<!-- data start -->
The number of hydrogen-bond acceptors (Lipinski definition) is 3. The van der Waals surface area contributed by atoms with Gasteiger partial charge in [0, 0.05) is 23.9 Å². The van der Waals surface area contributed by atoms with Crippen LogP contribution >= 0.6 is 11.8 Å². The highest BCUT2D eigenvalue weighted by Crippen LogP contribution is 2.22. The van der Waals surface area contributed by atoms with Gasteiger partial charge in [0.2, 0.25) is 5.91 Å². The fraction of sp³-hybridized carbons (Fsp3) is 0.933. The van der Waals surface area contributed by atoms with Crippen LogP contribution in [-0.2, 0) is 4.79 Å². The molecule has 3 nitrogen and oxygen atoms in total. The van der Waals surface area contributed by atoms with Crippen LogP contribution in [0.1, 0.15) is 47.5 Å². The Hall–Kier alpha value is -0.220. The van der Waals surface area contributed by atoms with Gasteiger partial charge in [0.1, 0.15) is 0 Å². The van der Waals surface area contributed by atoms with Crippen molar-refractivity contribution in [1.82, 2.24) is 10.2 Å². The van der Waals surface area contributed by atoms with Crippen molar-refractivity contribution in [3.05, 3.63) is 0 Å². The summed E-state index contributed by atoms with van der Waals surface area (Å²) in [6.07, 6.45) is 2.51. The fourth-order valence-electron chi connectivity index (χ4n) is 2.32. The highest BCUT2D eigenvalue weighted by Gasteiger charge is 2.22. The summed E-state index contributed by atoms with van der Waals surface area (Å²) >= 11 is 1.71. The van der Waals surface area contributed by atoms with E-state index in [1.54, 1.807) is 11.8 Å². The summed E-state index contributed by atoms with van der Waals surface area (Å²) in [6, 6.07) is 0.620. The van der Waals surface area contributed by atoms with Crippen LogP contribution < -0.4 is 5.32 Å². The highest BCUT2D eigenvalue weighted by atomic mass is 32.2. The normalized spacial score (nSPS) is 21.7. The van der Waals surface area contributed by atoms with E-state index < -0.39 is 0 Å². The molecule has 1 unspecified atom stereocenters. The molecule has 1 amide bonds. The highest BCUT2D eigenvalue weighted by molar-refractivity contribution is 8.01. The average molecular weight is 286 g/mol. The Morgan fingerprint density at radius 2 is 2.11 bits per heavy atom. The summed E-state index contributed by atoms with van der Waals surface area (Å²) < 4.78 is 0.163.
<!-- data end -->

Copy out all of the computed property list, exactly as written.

The number of hydrogen-bond acceptors (Lipinski definition) is 3. The van der Waals surface area contributed by atoms with Gasteiger partial charge in [0, 0.05) is 23.9 Å². The van der Waals surface area contributed by atoms with Crippen LogP contribution >= 0.6 is 11.8 Å². The highest BCUT2D eigenvalue weighted by Crippen LogP contribution is 2.22. The van der Waals surface area contributed by atoms with Gasteiger partial charge in [0.2, 0.25) is 5.91 Å². The fraction of sp³-hybridized carbons (Fsp3) is 0.933. The van der Waals surface area contributed by atoms with Crippen LogP contribution in [-0.2, 0) is 4.79 Å². The molecule has 3 nitrogen and oxygen atoms in total. The van der Waals surface area contributed by atoms with Crippen LogP contribution in [0.1, 0.15) is 47.5 Å². The Hall–Kier alpha value is -0.220. The van der Waals surface area contributed by atoms with Gasteiger partial charge in [0.1, 0.15) is 0 Å². The van der Waals surface area contributed by atoms with Crippen molar-refractivity contribution in [1.82, 2.24) is 10.2 Å². The van der Waals surface area contributed by atoms with Crippen molar-refractivity contribution in [3.05, 3.63) is 0 Å². The summed E-state index contributed by atoms with van der Waals surface area (Å²) in [6.07, 6.45) is 2.51. The fourth-order valence-electron chi connectivity index (χ4n) is 2.32. The highest BCUT2D eigenvalue weighted by Gasteiger charge is 2.22. The summed E-state index contributed by atoms with van der Waals surface area (Å²) >= 11 is 1.71. The van der Waals surface area contributed by atoms with E-state index in [1.54, 1.807) is 11.8 Å². The summed E-state index contributed by atoms with van der Waals surface area (Å²) in [6, 6.07) is 0.620. The van der Waals surface area contributed by atoms with Crippen LogP contribution < -0.4 is 5.32 Å². The highest BCUT2D eigenvalue weighted by atomic mass is 32.2. The normalized spacial score (nSPS) is 21.7. The van der Waals surface area contributed by atoms with E-state index < -0.39 is 0 Å². The molecule has 1 unspecified atom stereocenters. The molecule has 1 amide bonds. The highest BCUT2D eigenvalue weighted by molar-refractivity contribution is 8.01. The average molecular weight is 286 g/mol. The Morgan fingerprint density at radius 2 is 2.11 bits per heavy atom. The summed E-state index contributed by atoms with van der Waals surface area (Å²) < 4.78 is 0.163.